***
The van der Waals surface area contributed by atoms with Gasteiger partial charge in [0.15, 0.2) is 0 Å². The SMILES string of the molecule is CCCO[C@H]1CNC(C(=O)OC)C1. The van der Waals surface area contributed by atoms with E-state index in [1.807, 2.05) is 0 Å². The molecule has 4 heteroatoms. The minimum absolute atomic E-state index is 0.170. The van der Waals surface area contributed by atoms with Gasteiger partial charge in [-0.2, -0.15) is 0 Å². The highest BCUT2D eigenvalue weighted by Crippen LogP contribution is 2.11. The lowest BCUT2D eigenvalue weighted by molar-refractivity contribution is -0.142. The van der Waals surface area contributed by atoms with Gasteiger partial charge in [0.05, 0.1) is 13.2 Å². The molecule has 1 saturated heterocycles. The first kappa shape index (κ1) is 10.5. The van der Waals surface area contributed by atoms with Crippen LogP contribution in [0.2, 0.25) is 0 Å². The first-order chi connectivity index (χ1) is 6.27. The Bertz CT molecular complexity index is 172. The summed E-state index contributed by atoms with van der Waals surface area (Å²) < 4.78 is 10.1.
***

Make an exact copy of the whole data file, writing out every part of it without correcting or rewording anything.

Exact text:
The van der Waals surface area contributed by atoms with Gasteiger partial charge in [0.15, 0.2) is 0 Å². The SMILES string of the molecule is CCCO[C@H]1CNC(C(=O)OC)C1. The van der Waals surface area contributed by atoms with E-state index in [1.807, 2.05) is 0 Å². The molecule has 4 heteroatoms. The minimum absolute atomic E-state index is 0.170. The van der Waals surface area contributed by atoms with Gasteiger partial charge in [-0.2, -0.15) is 0 Å². The highest BCUT2D eigenvalue weighted by Crippen LogP contribution is 2.11. The lowest BCUT2D eigenvalue weighted by molar-refractivity contribution is -0.142. The van der Waals surface area contributed by atoms with Gasteiger partial charge in [0.05, 0.1) is 13.2 Å². The molecule has 1 saturated heterocycles. The first kappa shape index (κ1) is 10.5. The van der Waals surface area contributed by atoms with Crippen LogP contribution in [0.2, 0.25) is 0 Å². The first-order chi connectivity index (χ1) is 6.27. The Bertz CT molecular complexity index is 172. The summed E-state index contributed by atoms with van der Waals surface area (Å²) < 4.78 is 10.1.